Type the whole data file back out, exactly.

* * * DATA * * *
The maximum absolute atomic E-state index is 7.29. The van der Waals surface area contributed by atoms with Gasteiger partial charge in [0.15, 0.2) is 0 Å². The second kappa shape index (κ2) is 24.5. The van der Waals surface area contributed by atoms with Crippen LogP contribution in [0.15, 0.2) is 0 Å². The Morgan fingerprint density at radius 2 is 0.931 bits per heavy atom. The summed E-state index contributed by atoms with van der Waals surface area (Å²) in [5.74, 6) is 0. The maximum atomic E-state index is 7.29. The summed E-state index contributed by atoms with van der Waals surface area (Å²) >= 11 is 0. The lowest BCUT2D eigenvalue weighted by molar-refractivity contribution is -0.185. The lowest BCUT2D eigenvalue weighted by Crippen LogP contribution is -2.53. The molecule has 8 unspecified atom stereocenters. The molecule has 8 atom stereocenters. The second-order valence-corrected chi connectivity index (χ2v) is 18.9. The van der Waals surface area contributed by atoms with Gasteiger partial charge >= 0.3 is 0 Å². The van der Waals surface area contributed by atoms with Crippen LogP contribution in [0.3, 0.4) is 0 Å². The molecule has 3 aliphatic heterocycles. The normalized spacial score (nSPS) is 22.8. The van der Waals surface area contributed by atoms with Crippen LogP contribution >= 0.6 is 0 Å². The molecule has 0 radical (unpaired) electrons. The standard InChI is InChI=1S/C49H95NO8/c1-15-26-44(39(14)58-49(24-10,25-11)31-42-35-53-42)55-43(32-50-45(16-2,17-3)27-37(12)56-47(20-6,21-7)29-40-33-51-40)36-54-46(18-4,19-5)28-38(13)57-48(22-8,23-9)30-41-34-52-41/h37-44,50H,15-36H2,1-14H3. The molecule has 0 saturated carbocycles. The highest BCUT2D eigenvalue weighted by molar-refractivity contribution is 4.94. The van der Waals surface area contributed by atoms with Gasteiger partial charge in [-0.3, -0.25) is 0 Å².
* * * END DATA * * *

The maximum absolute atomic E-state index is 7.29. The van der Waals surface area contributed by atoms with Gasteiger partial charge in [0.15, 0.2) is 0 Å². The second kappa shape index (κ2) is 24.5. The van der Waals surface area contributed by atoms with Crippen LogP contribution in [0.15, 0.2) is 0 Å². The Morgan fingerprint density at radius 2 is 0.931 bits per heavy atom. The summed E-state index contributed by atoms with van der Waals surface area (Å²) in [5.74, 6) is 0. The maximum atomic E-state index is 7.29. The summed E-state index contributed by atoms with van der Waals surface area (Å²) >= 11 is 0. The lowest BCUT2D eigenvalue weighted by molar-refractivity contribution is -0.185. The lowest BCUT2D eigenvalue weighted by Crippen LogP contribution is -2.53. The molecule has 8 unspecified atom stereocenters. The molecule has 8 atom stereocenters. The second-order valence-corrected chi connectivity index (χ2v) is 18.9. The van der Waals surface area contributed by atoms with Gasteiger partial charge >= 0.3 is 0 Å². The van der Waals surface area contributed by atoms with Crippen LogP contribution in [0.3, 0.4) is 0 Å². The molecule has 3 aliphatic heterocycles. The normalized spacial score (nSPS) is 22.8. The van der Waals surface area contributed by atoms with Crippen LogP contribution >= 0.6 is 0 Å². The molecule has 0 radical (unpaired) electrons. The standard InChI is InChI=1S/C49H95NO8/c1-15-26-44(39(14)58-49(24-10,25-11)31-42-35-53-42)55-43(32-50-45(16-2,17-3)27-37(12)56-47(20-6,21-7)29-40-33-51-40)36-54-46(18-4,19-5)28-38(13)57-48(22-8,23-9)30-41-34-52-41/h37-44,50H,15-36H2,1-14H3. The molecule has 0 saturated carbocycles. The highest BCUT2D eigenvalue weighted by molar-refractivity contribution is 4.94. The van der Waals surface area contributed by atoms with Gasteiger partial charge in [-0.3, -0.25) is 0 Å².